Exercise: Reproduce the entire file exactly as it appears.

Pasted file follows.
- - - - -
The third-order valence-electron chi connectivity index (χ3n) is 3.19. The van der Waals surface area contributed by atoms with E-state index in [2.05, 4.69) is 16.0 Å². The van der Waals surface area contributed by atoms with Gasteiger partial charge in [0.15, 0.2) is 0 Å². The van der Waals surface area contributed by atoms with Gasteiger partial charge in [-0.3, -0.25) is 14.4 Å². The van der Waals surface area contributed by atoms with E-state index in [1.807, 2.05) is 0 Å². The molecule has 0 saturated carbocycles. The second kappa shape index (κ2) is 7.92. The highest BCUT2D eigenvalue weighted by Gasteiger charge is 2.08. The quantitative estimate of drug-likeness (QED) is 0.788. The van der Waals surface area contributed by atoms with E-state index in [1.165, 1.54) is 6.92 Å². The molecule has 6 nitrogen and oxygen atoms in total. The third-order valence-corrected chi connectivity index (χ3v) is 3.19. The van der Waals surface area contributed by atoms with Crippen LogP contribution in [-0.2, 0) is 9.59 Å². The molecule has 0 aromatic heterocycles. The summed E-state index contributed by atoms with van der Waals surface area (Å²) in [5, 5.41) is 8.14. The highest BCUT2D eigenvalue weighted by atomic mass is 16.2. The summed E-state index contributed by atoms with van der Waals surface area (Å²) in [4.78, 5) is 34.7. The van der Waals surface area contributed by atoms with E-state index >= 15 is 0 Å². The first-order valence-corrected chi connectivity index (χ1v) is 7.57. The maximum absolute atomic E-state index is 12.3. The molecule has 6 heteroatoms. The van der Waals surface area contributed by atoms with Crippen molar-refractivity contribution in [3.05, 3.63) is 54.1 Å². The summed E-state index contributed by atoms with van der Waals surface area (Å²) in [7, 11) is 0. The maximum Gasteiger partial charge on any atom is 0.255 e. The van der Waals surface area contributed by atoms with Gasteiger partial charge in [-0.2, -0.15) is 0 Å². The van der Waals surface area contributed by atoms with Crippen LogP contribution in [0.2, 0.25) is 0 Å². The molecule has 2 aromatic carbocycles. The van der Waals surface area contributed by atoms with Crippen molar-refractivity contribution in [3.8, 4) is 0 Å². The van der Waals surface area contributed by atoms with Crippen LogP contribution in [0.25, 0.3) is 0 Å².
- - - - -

The third-order valence-electron chi connectivity index (χ3n) is 3.19. The van der Waals surface area contributed by atoms with E-state index in [2.05, 4.69) is 16.0 Å². The van der Waals surface area contributed by atoms with Gasteiger partial charge in [0.15, 0.2) is 0 Å². The van der Waals surface area contributed by atoms with Gasteiger partial charge in [-0.3, -0.25) is 14.4 Å². The van der Waals surface area contributed by atoms with E-state index in [1.807, 2.05) is 0 Å². The molecule has 0 saturated carbocycles. The second kappa shape index (κ2) is 7.92. The highest BCUT2D eigenvalue weighted by Gasteiger charge is 2.08. The quantitative estimate of drug-likeness (QED) is 0.788. The van der Waals surface area contributed by atoms with E-state index in [1.165, 1.54) is 6.92 Å². The molecule has 6 nitrogen and oxygen atoms in total. The third-order valence-corrected chi connectivity index (χ3v) is 3.19. The van der Waals surface area contributed by atoms with Crippen LogP contribution in [-0.2, 0) is 9.59 Å². The molecule has 0 aromatic heterocycles. The summed E-state index contributed by atoms with van der Waals surface area (Å²) in [5, 5.41) is 8.14. The highest BCUT2D eigenvalue weighted by atomic mass is 16.2. The summed E-state index contributed by atoms with van der Waals surface area (Å²) in [4.78, 5) is 34.7. The van der Waals surface area contributed by atoms with E-state index >= 15 is 0 Å². The first-order valence-corrected chi connectivity index (χ1v) is 7.57. The maximum absolute atomic E-state index is 12.3. The molecule has 6 heteroatoms. The van der Waals surface area contributed by atoms with Crippen molar-refractivity contribution in [3.05, 3.63) is 54.1 Å². The summed E-state index contributed by atoms with van der Waals surface area (Å²) in [7, 11) is 0. The maximum Gasteiger partial charge on any atom is 0.255 e. The van der Waals surface area contributed by atoms with Gasteiger partial charge in [-0.2, -0.15) is 0 Å². The van der Waals surface area contributed by atoms with Crippen LogP contribution in [0.2, 0.25) is 0 Å². The molecule has 2 aromatic carbocycles. The van der Waals surface area contributed by atoms with Crippen molar-refractivity contribution in [3.8, 4) is 0 Å². The van der Waals surface area contributed by atoms with Crippen LogP contribution in [0.25, 0.3) is 0 Å².